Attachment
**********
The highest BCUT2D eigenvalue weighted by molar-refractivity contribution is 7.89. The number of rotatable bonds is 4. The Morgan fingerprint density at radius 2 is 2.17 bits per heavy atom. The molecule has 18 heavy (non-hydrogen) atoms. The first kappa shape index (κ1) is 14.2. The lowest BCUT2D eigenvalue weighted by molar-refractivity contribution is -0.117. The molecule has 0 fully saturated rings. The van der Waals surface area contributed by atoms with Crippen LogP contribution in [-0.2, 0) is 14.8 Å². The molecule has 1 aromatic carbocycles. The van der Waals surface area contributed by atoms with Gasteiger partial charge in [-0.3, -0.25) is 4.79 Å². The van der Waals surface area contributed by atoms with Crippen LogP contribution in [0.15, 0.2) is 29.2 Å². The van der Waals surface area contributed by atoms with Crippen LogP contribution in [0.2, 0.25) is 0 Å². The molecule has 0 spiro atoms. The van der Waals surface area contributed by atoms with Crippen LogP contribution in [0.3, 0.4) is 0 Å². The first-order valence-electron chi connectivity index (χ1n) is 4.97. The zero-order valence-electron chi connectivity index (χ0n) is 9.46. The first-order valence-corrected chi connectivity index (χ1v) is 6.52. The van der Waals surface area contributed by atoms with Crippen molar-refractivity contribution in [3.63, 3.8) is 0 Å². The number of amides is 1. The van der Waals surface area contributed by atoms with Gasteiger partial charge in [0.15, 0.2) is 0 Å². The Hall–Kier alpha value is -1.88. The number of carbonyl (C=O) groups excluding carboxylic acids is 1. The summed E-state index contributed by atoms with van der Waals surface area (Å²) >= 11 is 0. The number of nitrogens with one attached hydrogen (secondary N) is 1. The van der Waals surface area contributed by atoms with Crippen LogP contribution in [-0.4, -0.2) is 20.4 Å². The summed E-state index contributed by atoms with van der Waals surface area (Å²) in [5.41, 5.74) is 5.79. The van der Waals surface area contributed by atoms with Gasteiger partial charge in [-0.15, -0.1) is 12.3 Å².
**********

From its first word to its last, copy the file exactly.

The highest BCUT2D eigenvalue weighted by molar-refractivity contribution is 7.89. The number of rotatable bonds is 4. The Morgan fingerprint density at radius 2 is 2.17 bits per heavy atom. The molecule has 18 heavy (non-hydrogen) atoms. The first kappa shape index (κ1) is 14.2. The lowest BCUT2D eigenvalue weighted by molar-refractivity contribution is -0.117. The molecule has 0 fully saturated rings. The van der Waals surface area contributed by atoms with Crippen LogP contribution in [-0.2, 0) is 14.8 Å². The molecule has 1 aromatic carbocycles. The van der Waals surface area contributed by atoms with Gasteiger partial charge in [-0.3, -0.25) is 4.79 Å². The van der Waals surface area contributed by atoms with Crippen LogP contribution in [0.15, 0.2) is 29.2 Å². The van der Waals surface area contributed by atoms with Crippen LogP contribution in [0.2, 0.25) is 0 Å². The molecule has 0 spiro atoms. The van der Waals surface area contributed by atoms with Crippen LogP contribution in [0.3, 0.4) is 0 Å². The first-order valence-electron chi connectivity index (χ1n) is 4.97. The zero-order valence-electron chi connectivity index (χ0n) is 9.46. The first-order valence-corrected chi connectivity index (χ1v) is 6.52. The van der Waals surface area contributed by atoms with Crippen molar-refractivity contribution in [3.63, 3.8) is 0 Å². The number of amides is 1. The van der Waals surface area contributed by atoms with Gasteiger partial charge in [0.15, 0.2) is 0 Å². The Hall–Kier alpha value is -1.88. The number of carbonyl (C=O) groups excluding carboxylic acids is 1. The summed E-state index contributed by atoms with van der Waals surface area (Å²) >= 11 is 0. The number of nitrogens with one attached hydrogen (secondary N) is 1. The van der Waals surface area contributed by atoms with Crippen LogP contribution in [-0.4, -0.2) is 20.4 Å². The summed E-state index contributed by atoms with van der Waals surface area (Å²) in [5.41, 5.74) is 5.79. The van der Waals surface area contributed by atoms with Gasteiger partial charge in [-0.15, -0.1) is 12.3 Å².